More than six years ago at a recruitment event for Legion, a self-defense training group largely for Jews, its founder and president, Jon Loew, made a bold declaration to several hundred Millennials.
“I think Jews are realizing that if you’re in America, you’re a target,” Loew said at the time in a Manhattan bar. “If you’re in New York, you’re even more of a target. If you’re a Jew in New York, you’re the bullseye.”
Loew said an era was coming when Jews would be beaten up in broad daylight on the streets of Manhattan. This reporter asked 50 people that night for their reaction, and all but one said Loew was an alarmist.
Now, in 2022, Loew’s words have proved prophetic.
“I’m not a genius,” Loew told JNS. “Being able to predict the future is being able to understand the past. I think, for a lot of Jews, the defense mechanism is to say, ‘This happened because the Nazis were bad. The Crusaders were bad. Ukrainians were bad.’ At some point, if everywhere you go, you get pickpocketed, you might want to consider the fact that you are not good at guarding your wallet. If every time you’re surprised by it, you’re the fool.”
Loew trained in Krav Maga and helped expand Legion to five cities. Seven years later, Legion has trained hundreds of Jews in the Northeast. Loew said many Jewish organizations initially did not want to hear about the need for physical instruction. He described Legion’s third generation of leaders as young and tough.
“Self-defense training needs to be incorporated into every Jewish school starting tomorrow, non-negotiable,” Loew said. “If you are raising a Jew to follow our traditions, and you are not preparing them to defend themselves, you are reckless.”
This is not the first time Loew predicted trouble for Jews. In 2001, he founded Fuel For Truth (which is now partnered with JNF-USA), an organization aimed at training university-age students to speak intelligently about Israel to combat propaganda at colleges and universities.
“People said we were crazy and that universities were the bastions of liberalism and we had nothing to worry about,” Loew said. “We sadly were proven right with what we’ve seen on college campuses across the country.”
Why were people reluctant to heed his warnings? He cited a psychological component.
“The Jews had a major trauma where 6 million were slaughtered, many in front of surviving Jews,” Loew said. “The Jews who went to Israel had therapy in confidence-building incidents. There were wars. At that point, you either fight or die. When you win, you realize you are strong enough. You are not a guest in this world. You are an equal. Conflict after conflict has rehabilitated Jews in Israel. What about the Jews outside of Israel who were traumatized and have been in hiding in the Diaspora, trying to assimilate? Assimilation has eroded a sense of Jewish identity and maybe lulled them into a false sense of security.”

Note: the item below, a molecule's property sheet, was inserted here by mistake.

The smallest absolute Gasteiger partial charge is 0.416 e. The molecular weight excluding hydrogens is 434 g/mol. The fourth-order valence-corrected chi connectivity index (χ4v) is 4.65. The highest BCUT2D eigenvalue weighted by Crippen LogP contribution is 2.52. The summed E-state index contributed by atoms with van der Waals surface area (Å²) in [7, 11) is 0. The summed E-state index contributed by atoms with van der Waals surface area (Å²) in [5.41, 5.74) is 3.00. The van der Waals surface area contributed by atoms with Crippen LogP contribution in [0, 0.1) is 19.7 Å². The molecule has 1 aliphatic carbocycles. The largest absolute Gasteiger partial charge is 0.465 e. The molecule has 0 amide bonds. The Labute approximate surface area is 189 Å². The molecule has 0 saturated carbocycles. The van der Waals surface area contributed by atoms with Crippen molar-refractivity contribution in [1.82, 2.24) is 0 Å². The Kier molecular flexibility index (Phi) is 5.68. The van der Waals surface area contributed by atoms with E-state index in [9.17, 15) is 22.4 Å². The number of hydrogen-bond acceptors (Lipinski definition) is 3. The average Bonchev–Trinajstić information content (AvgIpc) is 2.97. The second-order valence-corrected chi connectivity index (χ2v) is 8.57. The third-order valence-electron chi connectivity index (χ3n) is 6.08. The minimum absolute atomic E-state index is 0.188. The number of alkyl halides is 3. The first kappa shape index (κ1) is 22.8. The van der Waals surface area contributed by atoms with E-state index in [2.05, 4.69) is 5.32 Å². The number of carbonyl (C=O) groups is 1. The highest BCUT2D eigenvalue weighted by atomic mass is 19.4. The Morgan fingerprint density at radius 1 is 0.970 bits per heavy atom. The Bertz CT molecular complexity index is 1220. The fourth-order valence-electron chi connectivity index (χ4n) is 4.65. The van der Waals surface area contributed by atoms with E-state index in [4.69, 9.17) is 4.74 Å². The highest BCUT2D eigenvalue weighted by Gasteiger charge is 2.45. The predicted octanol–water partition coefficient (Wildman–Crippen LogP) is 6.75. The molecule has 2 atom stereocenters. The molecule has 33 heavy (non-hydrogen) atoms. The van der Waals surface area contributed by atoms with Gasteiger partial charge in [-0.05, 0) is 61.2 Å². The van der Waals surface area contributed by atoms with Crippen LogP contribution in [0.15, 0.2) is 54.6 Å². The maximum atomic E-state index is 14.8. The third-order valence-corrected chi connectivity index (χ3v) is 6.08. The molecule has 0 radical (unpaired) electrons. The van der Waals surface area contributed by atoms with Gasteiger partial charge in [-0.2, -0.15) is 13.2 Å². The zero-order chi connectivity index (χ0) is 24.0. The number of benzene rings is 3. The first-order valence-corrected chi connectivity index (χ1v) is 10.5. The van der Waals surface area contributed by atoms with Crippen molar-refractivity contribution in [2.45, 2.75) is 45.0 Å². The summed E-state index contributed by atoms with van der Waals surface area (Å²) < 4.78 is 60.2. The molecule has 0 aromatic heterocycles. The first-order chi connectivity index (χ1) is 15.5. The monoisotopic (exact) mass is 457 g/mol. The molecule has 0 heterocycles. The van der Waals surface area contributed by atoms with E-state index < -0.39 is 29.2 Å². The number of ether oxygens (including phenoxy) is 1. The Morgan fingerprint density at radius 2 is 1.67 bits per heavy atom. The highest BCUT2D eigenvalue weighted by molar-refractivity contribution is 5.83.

Loew said it is possible that some Jews have been able to survive through denial and that if people really understood history, they might be “freaked out all the time.”
A volunteer firefighter, husband and father who works in entertainment, Lowe said he doesn’t spend all day “training for Armageddon” but makes time for his jobs, family and physical training. He credits his understanding of the American psyche and his feel for the pulse of the street to growing up in a blue-collar Long Island town.
Loew said people shouldn’t underestimate the need for a scapegoat.
“When things get bad, people look for someone else to blame,” he said. “We are living in a society where no one can take responsibility for their actions or failures…We have major armed conflicts around the world, serious threats to our economy, open hatred and discussions about Jews, and the void of capable leaders, of our country and our community. If Jews are attacked during tough times, you can draw your own conclusions as we approach one of the toughest times in American history.”
Loew isn’t surprised at the series of antisemitic remarks by Ye (formerly Kanye West), saying that it’s a free country and people are allowed to dislike Jews, while Jews in turn can refrain from buying antisemites’ products (in Ye’s case, listening to his music). He said we should expect Ye to push his Jew-hatred further rather than apologizing.
Loew hasn’t seen many “I stand with Israel” social media posts but thinks they don’t matter much anyway. He also isn’t surprised many Jewish celebrities haven’t spoken up against antisemitism.
“Hollywood is very liberal-minded,” Loew said. “If you’re a Jew in Hollywood, maybe you don’t want to be involved in the fight. Maybe you are there for the money and don’t want to jeopardize your career.”
He said that Jewish organizations should compile a list to enable consumers to know who’s spreading hatred against Jews.
Violence will continue to escalate, Loew said, unless people see that physically attacking Jews comes with a price.
He said America is a place where citizens have many rights that Jews didn’t have throughout history, but shockingly, many don’t take advantage of the right to bear arms or to physically train to defend themselves.
“Many of our ancestors would turn over in their graves if they knew how few of us take advantage of rights they would have done anything to have,” Loew said. He noted that during the January 2022 Colleyville synagogue hostage crisis in Texas, Rabbi Charlie Cytron-Walker thwarted a terrorist by throwing a chair at him, something he’d learned from training.
“Every Jew everywhere needs to know how to defend themselves and their families, no exceptions,” Loew said. “Whether you believe in the use of violence or not, violence may be used against you. As long as our instinct is to call someone else, even other Jews, it’s over. It’s up to each of us.”